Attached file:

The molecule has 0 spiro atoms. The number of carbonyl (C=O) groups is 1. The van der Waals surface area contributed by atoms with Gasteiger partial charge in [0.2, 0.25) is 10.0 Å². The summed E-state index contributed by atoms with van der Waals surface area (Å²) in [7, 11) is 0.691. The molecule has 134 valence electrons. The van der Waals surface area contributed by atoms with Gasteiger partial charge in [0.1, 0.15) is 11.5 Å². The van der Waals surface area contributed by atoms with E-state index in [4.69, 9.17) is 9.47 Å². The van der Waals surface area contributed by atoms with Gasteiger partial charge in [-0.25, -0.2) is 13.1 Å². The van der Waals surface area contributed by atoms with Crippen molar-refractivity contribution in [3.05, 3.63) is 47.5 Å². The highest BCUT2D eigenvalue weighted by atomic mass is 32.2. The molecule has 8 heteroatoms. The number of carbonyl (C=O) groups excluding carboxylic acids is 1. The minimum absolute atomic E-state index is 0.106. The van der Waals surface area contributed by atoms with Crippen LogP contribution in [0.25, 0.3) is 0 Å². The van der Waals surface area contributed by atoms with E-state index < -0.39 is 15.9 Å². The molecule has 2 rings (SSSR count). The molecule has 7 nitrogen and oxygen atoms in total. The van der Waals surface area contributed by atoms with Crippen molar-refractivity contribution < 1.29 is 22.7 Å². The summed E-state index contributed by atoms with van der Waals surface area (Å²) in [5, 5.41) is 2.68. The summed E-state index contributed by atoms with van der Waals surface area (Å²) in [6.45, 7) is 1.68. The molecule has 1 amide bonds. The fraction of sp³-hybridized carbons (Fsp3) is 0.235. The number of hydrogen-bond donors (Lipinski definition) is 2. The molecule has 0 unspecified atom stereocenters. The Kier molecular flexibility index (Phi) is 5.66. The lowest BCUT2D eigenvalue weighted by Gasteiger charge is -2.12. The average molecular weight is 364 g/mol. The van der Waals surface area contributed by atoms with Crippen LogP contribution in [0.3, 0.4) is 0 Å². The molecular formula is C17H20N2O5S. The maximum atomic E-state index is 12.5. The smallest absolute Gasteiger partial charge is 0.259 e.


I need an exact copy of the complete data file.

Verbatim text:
The molecule has 0 spiro atoms. The number of carbonyl (C=O) groups is 1. The van der Waals surface area contributed by atoms with Gasteiger partial charge in [0.2, 0.25) is 10.0 Å². The summed E-state index contributed by atoms with van der Waals surface area (Å²) in [7, 11) is 0.691. The molecule has 134 valence electrons. The van der Waals surface area contributed by atoms with Gasteiger partial charge in [0.1, 0.15) is 11.5 Å². The van der Waals surface area contributed by atoms with E-state index in [4.69, 9.17) is 9.47 Å². The van der Waals surface area contributed by atoms with Gasteiger partial charge in [-0.25, -0.2) is 13.1 Å². The van der Waals surface area contributed by atoms with Crippen molar-refractivity contribution in [3.05, 3.63) is 47.5 Å². The highest BCUT2D eigenvalue weighted by atomic mass is 32.2. The molecule has 8 heteroatoms. The number of carbonyl (C=O) groups excluding carboxylic acids is 1. The minimum absolute atomic E-state index is 0.106. The van der Waals surface area contributed by atoms with Crippen LogP contribution in [0.25, 0.3) is 0 Å². The van der Waals surface area contributed by atoms with E-state index < -0.39 is 15.9 Å². The molecule has 2 rings (SSSR count). The molecule has 7 nitrogen and oxygen atoms in total. The van der Waals surface area contributed by atoms with Crippen molar-refractivity contribution < 1.29 is 22.7 Å². The summed E-state index contributed by atoms with van der Waals surface area (Å²) in [5, 5.41) is 2.68. The summed E-state index contributed by atoms with van der Waals surface area (Å²) in [6.45, 7) is 1.68. The molecule has 1 amide bonds. The fraction of sp³-hybridized carbons (Fsp3) is 0.235. The number of hydrogen-bond donors (Lipinski definition) is 2. The molecule has 0 unspecified atom stereocenters. The Kier molecular flexibility index (Phi) is 5.66. The lowest BCUT2D eigenvalue weighted by Gasteiger charge is -2.12. The average molecular weight is 364 g/mol. The van der Waals surface area contributed by atoms with Crippen LogP contribution in [0.3, 0.4) is 0 Å². The molecular formula is C17H20N2O5S. The maximum atomic E-state index is 12.5. The smallest absolute Gasteiger partial charge is 0.259 e.